Today is World TB Day – a day in which traditionally the TB community gets busy organizing events – both at a high level and at the community level – in trying to raise awareness in countries all over the world.
I feel that this year is different and that there is a wind of change within the TB community. We have collectively fought TB for many, many years and when you do something for that long, you expect to see some big gains. But TB is not a disease that can be easily defeated – it is a chronic disease, it can take time for symptoms to appear before it kills slowly and quietly. It is a disease that goes hand in hand with the development of countries’ health systems and with other determinants of health – nutrition, sanitation, housing – and progress is therefore slow as a measure of advancement in all these other areas.
So, it is of course frustrating to see that despite our best efforts, each day we still have 24,000 new cases and 4,000 deaths from the disease and that there is an unacceptable low rate of decline in incidence of 1.5% each year. At this trajectory, neither we nor our children or the children of our children will ever be able to see the end of the TB epidemic.
But this year, I feel different. I feel a wind of change. Last year the World Health Assembly approved the End TB Strategy, aiming to end the TB as an epidemic by 2035 and based on these targets, the Stop TB Partnership Task Force is developing a very ambitious Global Plan to Stop TB 2016-2020 to ensure that the first five years of this cycle is starting in force and that it is on the right path.
In December 2014, Ministers of Health from Brazil, Russia, India, China and South Africa made historic commitments to have TB high on their agenda. The Ministers approved the development of a cooperation plan, including a common approach to universal access to first line TB medicines for all people with TB in BRICS countries, as well as in low- and middle-income countries. BRICS Ministers agreed that intensified action in their countries was essential to ending TB and agreed to aspire towards a 90-90-90 TB target: 90% of vulnerable groups screened, 90% diagnosed and started on treatment, and 90% treatment success. Ministers also agreed to cooperate on scientific research and innovations on diagnostics and treatment, including drug resistance and service delivery of TB. With almost 50% of all TB cases and almost 60% of MDR-TB cases in BRICS countries, this strong statement and signal from the BRICS leadership is crucial in moving toward the world ending the TB epidemic.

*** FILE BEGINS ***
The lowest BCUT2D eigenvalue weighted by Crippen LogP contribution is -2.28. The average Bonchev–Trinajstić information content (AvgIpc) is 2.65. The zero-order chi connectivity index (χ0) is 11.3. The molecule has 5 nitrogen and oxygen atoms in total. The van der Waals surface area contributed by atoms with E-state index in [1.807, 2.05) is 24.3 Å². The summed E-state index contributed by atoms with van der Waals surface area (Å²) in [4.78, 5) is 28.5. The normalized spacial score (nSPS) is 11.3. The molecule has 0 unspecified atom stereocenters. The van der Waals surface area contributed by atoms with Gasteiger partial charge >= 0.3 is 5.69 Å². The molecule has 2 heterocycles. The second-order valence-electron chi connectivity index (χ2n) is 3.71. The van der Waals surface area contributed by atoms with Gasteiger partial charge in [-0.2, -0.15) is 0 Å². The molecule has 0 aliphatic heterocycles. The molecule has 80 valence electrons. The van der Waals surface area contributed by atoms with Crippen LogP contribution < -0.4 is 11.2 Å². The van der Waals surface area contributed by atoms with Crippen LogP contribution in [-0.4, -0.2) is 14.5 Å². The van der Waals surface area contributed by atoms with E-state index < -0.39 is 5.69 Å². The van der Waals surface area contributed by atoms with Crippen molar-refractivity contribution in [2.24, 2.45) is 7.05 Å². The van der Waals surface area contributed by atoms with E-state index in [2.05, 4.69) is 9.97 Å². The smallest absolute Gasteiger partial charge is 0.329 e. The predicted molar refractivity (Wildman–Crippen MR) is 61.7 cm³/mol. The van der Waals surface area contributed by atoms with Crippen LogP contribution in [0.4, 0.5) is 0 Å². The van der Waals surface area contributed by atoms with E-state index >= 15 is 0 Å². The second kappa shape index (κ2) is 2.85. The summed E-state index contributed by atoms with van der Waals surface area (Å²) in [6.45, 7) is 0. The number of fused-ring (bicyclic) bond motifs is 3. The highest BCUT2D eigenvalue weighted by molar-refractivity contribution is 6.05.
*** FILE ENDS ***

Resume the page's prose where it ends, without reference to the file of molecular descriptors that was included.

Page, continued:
At the end of March, we will have the first-ever Eastern Partnership Ministerial Conference on TB under the EU Presidency of Latvia. Member States will come together to pledge action and agree to endorse the Riga Declaration on TB which will provide a political roadmap for action and domestic investments. The drug-resistant situation we are all facing is not going unnoticed and we hope that the global AMR movement will use drug resistant TB as its first area of intervention.
After many years, we now have two new drugs, bedaquiline and delamanid that are available to be used by countries’ programmes to save the lives of people. The United States Agency for International Development (USAID) and the Johnson & Johnson affiliate, Janssen Therapeutics, signed an agreement to provide bedaquiline free to patients from more than 100 low- and middle-income countries suffering from strains of TB that are resistant to two or more antibiotics.
Thanks to funding from the United States, the United Kingdom, the Bill & Melinda Gates Foundation and hopefully others, a new TB drug regimen PaMZ, if successful, will have the potential of eliminating the need for injectable drugs as well as reducing the cost of drug-resistant therapy by more than 90%. It also promises to be compatible with commonly used HIV drugs, helping the millions of people co-infected with TB/HIV.
There is definitely change in the air. The Stop TB Partnership’s Global Drug Facility has been instrumental this year in contributing massively to price reduction of MDR-TB regimens which will in turn result in a significant decrease in the overall cost of treatment. The savings achieved from the lower cost of high-quality medicines will allow us to use the savings to increase the number of patients treated.
And of course we feel the change. The TB REACH team is working with our grantees and partners in bringing to light the most innovative efforts needed to detect and enrol on treatment and cure the most vulnerable groups by using mHealth and eHealth solutions as well as bold service delivery solutions. TB REACH, generously funded by the government of Canada, is an incubator for local innovations in TB care delivery that is not funded anywhere.
Change is not always easy, but with strong partners we will succeed. The largest external donor to TB, the Global Fund to Fight AIDS, Tuberculosis and Malaria, is ensuring that through the funding model which is in place, more efficient investments are made in countries, for a bigger impact towards sustainable solutions.
But more than anything, we need people to enable change and I feel a much stronger voice from the TB affected community and people suffering because of TB in all the processes. Through the different networks of TB activists, including the Global Coalition of TB Activists, TB Europe Coalition, African Coalition for TB and many others, I feel strongly that change is possible.
I am an impatient optimist forced to wait for the change to become reality – and I know that this will happen soon.